Street Games (Part Two)

Starting street games and deciding who was ‘on’ was always an interesting thing to do. Round my
way in Milnrow we used to do ‘One potato’ but first say ‘Spuds up’ which meant that in a circle the
children would put up their fists. The ‘counter’ would start by counting themselves (touching your
own mouth was the way to do that) and then go round the raised spuds (fists) until someone was
left. The counting would be ‘One potato, two potato, three potato, four, five potato, six potato,
seven potato – MORE.’ This hand would be removed, and the rhyme started again. Whoever had a
fist left at ‘MORE’ was ‘on’ at whatever game was taking place. In some towns the counter was
known as the ‘dipper’ and this style of deciding who is ‘on’ takes on different forms throughout the
world. For example in Scotland the rhyme is ‘Olicka, bolicka, Susan solicka, Olicka bolicka, NOB.’
Of course one of the most popular of street games was Hide and Seek. Whilst one person counts
(often to 100 in 5’s) the others run away and hide. After counting, the seeker often used to shout
‘Coming ready or not !’ and go to look for everybody. (In Leicestershire they shouted ‘I hold my little
finger, I thought it was my thumb, I give you all a warning, And here I come !’) Each child caught, had
to stay with the catcher until everybody was caught. This game could go on for some time especially
if the others were well hidden. If the game had to be ended early – children might have been called
home – the seeker would sometimes call ‘All in ! All in !’ and the game was prematurely completed.
Then there was ‘What time is it Mr Wolf ?’ This game involves one child (the wolf) walking along the
street with the other children following behind. The children then cry out ‘What time is it Mr Wolf’
and the wolf says (for example) ‘Five O’clock.’ At that, the group of children get a bit nearer the back
of the wolf. The question is asked again and the wolf makes up another time of day. At one point
though, the answer comes from the wolf ‘Dinner Time !’ and the wolf turns quickly and tries to catch
one of the children who is then the wolf and everyone goes back to the start. Similar games are
played throughout Europe and beyond. In Cairo they shout ‘O Wolf, O Wolf, where are you going ?’
and the wolf eventually answers ‘To Eat you Up !’ as they chase the children.
One game which brought the sexes together of course was Kiss Catch. This was a variation on the
game of tig with the addition of boys chasing girls or vice versa and when caught they gave the other
a kiss. In the Opie’s research for their book on children’s games, one girl said that ‘according to
who’s chasing you, sometimes you run fast, sometimes you hardly run at all.’ I recall that if you
wanted to call a halt to any ‘tig’ game like this you could put up your thumbs and say ‘Barley’ which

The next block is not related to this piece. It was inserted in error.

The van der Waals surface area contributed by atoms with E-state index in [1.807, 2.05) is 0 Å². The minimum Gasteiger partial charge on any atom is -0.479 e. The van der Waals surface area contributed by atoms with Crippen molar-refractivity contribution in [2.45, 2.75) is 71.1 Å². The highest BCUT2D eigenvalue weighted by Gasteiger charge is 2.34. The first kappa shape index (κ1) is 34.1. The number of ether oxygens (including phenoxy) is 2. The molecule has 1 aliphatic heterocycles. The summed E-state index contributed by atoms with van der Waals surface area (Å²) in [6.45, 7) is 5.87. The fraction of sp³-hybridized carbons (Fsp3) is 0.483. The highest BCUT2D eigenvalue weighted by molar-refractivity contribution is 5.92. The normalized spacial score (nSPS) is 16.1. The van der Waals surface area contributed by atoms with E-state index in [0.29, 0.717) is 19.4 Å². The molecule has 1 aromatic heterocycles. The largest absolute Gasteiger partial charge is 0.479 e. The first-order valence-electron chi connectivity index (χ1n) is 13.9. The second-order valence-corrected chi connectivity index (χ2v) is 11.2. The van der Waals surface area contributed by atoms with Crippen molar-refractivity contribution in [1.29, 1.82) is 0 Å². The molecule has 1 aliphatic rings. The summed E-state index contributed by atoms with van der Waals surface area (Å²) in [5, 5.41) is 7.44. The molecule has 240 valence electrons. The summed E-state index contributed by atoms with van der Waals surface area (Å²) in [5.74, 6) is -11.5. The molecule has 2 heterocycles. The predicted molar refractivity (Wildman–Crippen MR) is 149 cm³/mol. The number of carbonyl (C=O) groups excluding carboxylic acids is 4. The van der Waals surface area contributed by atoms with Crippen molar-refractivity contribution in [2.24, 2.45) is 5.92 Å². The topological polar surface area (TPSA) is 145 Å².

may have been a corruption of ‘Parlez’ or a wish to talk or negotiate.
One game more often played by girls than boys was ‘Queenieo-coco.’ This involved one child being
‘it’ who threw a small ball behind her so that someone (unseen) would catch it. The ball would then
be hidden behind someone’s back and the person ‘on’ turns round. The larger group, often in a line,
then chanted ‘Queenieo-coco who’s got the ball ? I haven’t got it. It isn’t in my pocket, Queenieo-
coco who’s got the ball ?’ A person is picked as having the ball and if correct stays as ‘Queenie’ but if
a wrong girl is picked, the one who was successful in hiding it takes her place. In Lincoln a similar
game is called ‘Ellabella, Cinderalla’ but is played in more or less the same way.
Whilst the girls were playing Queenieo-coco, the boys, somewhere where there was a grassy place
might be playing ‘Split the Kipper.’ Although seeming dangerous, this was a popular game played
with a knife, often a sheath knife. Two boys would face each other with feet together and one would
throw the knife and make it stick into the ground within a few inches off the other boy’s foot. This
boy would then have to stretch out his leg and put his foot where the knife landed. It was his turn

then and the stretch between the legs established for both. If you threw the knife between the legs
of the other boy you could start again. This was ‘splitting the kipper’. If one of them couldn’t stretch
to put his foot where the knife landed or fell over when trying, they lost. Stories of mill-lads playing
this game with spindles sends a chill down the spine but they would have been wearing clogs !
A less dangerous and mixed gender contest involved lolly sticks. After eating an ice lolly, the wooden
sticks could be used in competition. One child held their stick horizontally between both hands
whilst the opposing child whacked the stick with their stick, holding it with a stiff index finger for
strength. If the other child’s stick didn’t break, it was their ‘go’ and this continued until one of the
sticks broke under a hit. A similar contest but without lolly sticks was ‘Knuckles’ where children
(usually boys) would face off one fist against another. Having ‘goes in turns,’ each would try to strike
the other’s knuckle although if you moved your fist quickly you could avoid being struck. The loser
was the one who gave in first or the bell or whistle went to end playtime !